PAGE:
Pegaspargase: A Review in Acute Lymphoblastic Leukaemia

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Disclosure: The preparation of this review was not supported by any external funding. The video abstract was developed after publication of the original article and funded by the sponsorship of Servier Affaires Medicales, Suresnes, France

Conflicts of interest: Young-A Heo, Yahiya Syed and Susan Keam are salaried employees of Adis/Springer, are responsible for the article content and declare no relevant conflicts of interest.




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Abstract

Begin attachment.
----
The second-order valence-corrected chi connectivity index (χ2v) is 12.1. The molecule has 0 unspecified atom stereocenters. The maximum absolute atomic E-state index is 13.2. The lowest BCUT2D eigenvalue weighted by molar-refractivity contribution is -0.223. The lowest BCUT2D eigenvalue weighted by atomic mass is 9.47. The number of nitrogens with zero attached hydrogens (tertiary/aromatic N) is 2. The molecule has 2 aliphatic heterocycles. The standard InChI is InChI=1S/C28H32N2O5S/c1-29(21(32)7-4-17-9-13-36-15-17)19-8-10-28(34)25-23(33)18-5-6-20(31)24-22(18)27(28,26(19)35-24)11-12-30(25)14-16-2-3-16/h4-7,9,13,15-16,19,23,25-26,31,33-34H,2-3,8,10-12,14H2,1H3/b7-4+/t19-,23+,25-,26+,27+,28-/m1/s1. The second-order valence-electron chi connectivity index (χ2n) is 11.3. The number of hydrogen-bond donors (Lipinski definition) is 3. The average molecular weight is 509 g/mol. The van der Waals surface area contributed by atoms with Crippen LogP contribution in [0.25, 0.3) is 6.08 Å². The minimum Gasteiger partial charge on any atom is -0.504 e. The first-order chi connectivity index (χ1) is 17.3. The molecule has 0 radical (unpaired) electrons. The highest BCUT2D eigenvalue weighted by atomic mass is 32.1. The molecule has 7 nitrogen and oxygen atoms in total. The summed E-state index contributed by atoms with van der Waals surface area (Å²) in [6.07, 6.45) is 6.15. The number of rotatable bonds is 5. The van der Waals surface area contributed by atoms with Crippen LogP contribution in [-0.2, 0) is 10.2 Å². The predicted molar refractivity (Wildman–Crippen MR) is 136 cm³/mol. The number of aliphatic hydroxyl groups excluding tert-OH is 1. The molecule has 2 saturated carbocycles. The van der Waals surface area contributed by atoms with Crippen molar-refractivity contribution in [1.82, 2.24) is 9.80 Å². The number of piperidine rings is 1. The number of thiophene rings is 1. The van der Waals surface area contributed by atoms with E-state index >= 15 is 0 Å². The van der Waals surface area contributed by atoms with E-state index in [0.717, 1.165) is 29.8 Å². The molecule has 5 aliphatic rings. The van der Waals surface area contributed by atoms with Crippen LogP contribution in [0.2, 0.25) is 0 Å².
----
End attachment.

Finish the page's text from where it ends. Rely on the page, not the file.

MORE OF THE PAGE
Pegaspargase (Oncaspar®), a pegylated form of native Escherichia coli-derived L-asparaginase (hereafter referred as E. coli L-asparaginase), is indicated in the USA and EU for the treatment of acute lymphoblastic leukaemia (ALL) as a component of multi-agent chemotherapy in paediatric and adult patients. Relative to E. coli L-asparaginase, pegaspargase has a prolonged circulation time, thereby offering less frequent administration. Moreover, pegylation of E. coli L-asparaginase may diminish the immunogenicity of the enzyme. Based on extensive evidence, intramuscular (IM) or intravenous (IV) administration of pegaspargase as a component of a multi-agent chemotherapy is an effective first-line treatment for paediatric and adult patients with ALL, as well as for the treatment of paediatric and adult patients with ALL and hypersensitivity to E. coli L-asparaginase. Pegaspargase had a manageable tolerability profile in paediatric and adult patients with newly diagnosed ALL, with the most commonly occurring adverse events being generally consistent to that seen with E. coli L-asparaginase. Pegaspargase treatment in patients with relapsed ALL and hypersensitivity to E. coli L-asparaginase had a similar tolerability profile to that observed in patients with newly diagnosed ALL. Given the potentially reduced immunogenicity and more convenient dosage regimen over E. coli L-asparaginase, pegaspargase remains an important and effective treatment option for paediatric and adult patients with ALL, including those with hypersensitivity to E. coli L-asparaginase.


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